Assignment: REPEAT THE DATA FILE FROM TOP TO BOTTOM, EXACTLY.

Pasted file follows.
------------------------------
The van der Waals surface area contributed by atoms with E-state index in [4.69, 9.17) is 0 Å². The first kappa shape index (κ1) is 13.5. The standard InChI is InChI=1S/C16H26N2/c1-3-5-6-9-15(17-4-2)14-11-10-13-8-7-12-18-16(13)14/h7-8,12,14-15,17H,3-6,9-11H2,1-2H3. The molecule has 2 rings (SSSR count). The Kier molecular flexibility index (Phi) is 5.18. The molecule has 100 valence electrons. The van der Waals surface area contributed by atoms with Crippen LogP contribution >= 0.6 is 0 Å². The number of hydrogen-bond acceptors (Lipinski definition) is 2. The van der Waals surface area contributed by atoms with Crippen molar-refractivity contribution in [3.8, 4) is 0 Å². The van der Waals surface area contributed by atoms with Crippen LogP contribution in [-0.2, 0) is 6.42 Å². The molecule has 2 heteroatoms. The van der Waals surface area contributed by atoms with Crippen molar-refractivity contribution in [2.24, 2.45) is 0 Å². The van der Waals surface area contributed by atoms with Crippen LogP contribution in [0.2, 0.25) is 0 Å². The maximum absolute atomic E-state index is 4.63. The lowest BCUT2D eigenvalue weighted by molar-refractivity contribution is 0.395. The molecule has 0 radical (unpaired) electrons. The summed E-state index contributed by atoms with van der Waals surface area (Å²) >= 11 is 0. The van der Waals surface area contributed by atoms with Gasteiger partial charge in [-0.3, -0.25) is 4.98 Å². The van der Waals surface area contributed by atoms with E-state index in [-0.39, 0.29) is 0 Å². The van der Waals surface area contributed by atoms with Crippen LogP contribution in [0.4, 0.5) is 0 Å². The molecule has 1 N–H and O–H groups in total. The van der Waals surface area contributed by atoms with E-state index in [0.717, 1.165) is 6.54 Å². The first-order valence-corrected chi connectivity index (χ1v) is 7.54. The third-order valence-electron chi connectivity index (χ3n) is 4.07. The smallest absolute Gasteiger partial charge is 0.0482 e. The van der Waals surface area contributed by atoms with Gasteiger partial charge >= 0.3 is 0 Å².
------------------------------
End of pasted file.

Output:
The van der Waals surface area contributed by atoms with E-state index in [4.69, 9.17) is 0 Å². The first kappa shape index (κ1) is 13.5. The standard InChI is InChI=1S/C16H26N2/c1-3-5-6-9-15(17-4-2)14-11-10-13-8-7-12-18-16(13)14/h7-8,12,14-15,17H,3-6,9-11H2,1-2H3. The molecule has 2 rings (SSSR count). The Kier molecular flexibility index (Phi) is 5.18. The molecule has 100 valence electrons. The van der Waals surface area contributed by atoms with Crippen LogP contribution >= 0.6 is 0 Å². The number of hydrogen-bond acceptors (Lipinski definition) is 2. The van der Waals surface area contributed by atoms with Crippen molar-refractivity contribution in [3.8, 4) is 0 Å². The van der Waals surface area contributed by atoms with Crippen LogP contribution in [-0.2, 0) is 6.42 Å². The molecule has 2 heteroatoms. The van der Waals surface area contributed by atoms with Crippen molar-refractivity contribution in [2.24, 2.45) is 0 Å². The van der Waals surface area contributed by atoms with Crippen LogP contribution in [0.2, 0.25) is 0 Å². The maximum absolute atomic E-state index is 4.63. The lowest BCUT2D eigenvalue weighted by molar-refractivity contribution is 0.395. The molecule has 0 radical (unpaired) electrons. The summed E-state index contributed by atoms with van der Waals surface area (Å²) >= 11 is 0. The van der Waals surface area contributed by atoms with Gasteiger partial charge in [-0.3, -0.25) is 4.98 Å². The van der Waals surface area contributed by atoms with E-state index in [-0.39, 0.29) is 0 Å². The van der Waals surface area contributed by atoms with Crippen LogP contribution in [0.4, 0.5) is 0 Å². The molecule has 1 N–H and O–H groups in total. The van der Waals surface area contributed by atoms with E-state index in [0.717, 1.165) is 6.54 Å². The first-order valence-corrected chi connectivity index (χ1v) is 7.54. The third-order valence-electron chi connectivity index (χ3n) is 4.07. The smallest absolute Gasteiger partial charge is 0.0482 e. The van der Waals surface area contributed by atoms with Gasteiger partial charge >= 0.3 is 0 Å².